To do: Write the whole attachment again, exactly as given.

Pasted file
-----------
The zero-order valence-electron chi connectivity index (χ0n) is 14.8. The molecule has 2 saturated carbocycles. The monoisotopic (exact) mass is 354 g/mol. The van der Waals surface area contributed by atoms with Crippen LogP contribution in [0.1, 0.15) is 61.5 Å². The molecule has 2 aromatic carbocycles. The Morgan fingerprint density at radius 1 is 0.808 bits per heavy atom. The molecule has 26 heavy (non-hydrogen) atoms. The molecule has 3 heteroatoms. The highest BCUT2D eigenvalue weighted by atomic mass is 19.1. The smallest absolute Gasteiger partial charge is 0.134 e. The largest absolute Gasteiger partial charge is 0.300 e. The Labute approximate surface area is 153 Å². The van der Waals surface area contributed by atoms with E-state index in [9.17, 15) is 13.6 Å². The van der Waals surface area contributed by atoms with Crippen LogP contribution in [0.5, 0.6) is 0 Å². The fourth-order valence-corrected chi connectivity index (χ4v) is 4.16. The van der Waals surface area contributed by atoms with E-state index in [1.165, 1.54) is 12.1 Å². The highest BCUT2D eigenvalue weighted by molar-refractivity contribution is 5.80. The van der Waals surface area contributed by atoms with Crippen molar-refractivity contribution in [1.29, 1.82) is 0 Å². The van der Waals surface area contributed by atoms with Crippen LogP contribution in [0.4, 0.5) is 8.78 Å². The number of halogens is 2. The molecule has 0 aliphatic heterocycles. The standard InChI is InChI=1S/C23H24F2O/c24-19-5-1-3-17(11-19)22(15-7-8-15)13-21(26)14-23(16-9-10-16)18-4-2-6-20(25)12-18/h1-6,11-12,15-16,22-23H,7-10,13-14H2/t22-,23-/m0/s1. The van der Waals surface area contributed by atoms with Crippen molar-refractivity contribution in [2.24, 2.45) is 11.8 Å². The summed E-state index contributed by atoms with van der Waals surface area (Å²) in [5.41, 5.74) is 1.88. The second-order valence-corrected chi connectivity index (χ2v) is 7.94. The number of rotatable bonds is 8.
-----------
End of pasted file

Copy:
The zero-order valence-electron chi connectivity index (χ0n) is 14.8. The molecule has 2 saturated carbocycles. The monoisotopic (exact) mass is 354 g/mol. The van der Waals surface area contributed by atoms with Crippen LogP contribution in [0.1, 0.15) is 61.5 Å². The molecule has 2 aromatic carbocycles. The Morgan fingerprint density at radius 1 is 0.808 bits per heavy atom. The molecule has 26 heavy (non-hydrogen) atoms. The molecule has 3 heteroatoms. The highest BCUT2D eigenvalue weighted by atomic mass is 19.1. The smallest absolute Gasteiger partial charge is 0.134 e. The largest absolute Gasteiger partial charge is 0.300 e. The Labute approximate surface area is 153 Å². The van der Waals surface area contributed by atoms with E-state index in [9.17, 15) is 13.6 Å². The van der Waals surface area contributed by atoms with Crippen LogP contribution in [0.5, 0.6) is 0 Å². The fourth-order valence-corrected chi connectivity index (χ4v) is 4.16. The van der Waals surface area contributed by atoms with E-state index in [1.165, 1.54) is 12.1 Å². The highest BCUT2D eigenvalue weighted by molar-refractivity contribution is 5.80. The van der Waals surface area contributed by atoms with Crippen molar-refractivity contribution in [1.29, 1.82) is 0 Å². The van der Waals surface area contributed by atoms with Crippen LogP contribution in [0.4, 0.5) is 8.78 Å². The number of halogens is 2. The molecule has 0 aliphatic heterocycles. The standard InChI is InChI=1S/C23H24F2O/c24-19-5-1-3-17(11-19)22(15-7-8-15)13-21(26)14-23(16-9-10-16)18-4-2-6-20(25)12-18/h1-6,11-12,15-16,22-23H,7-10,13-14H2/t22-,23-/m0/s1. The van der Waals surface area contributed by atoms with Crippen molar-refractivity contribution in [2.24, 2.45) is 11.8 Å². The summed E-state index contributed by atoms with van der Waals surface area (Å²) in [5.41, 5.74) is 1.88. The second-order valence-corrected chi connectivity index (χ2v) is 7.94. The number of rotatable bonds is 8.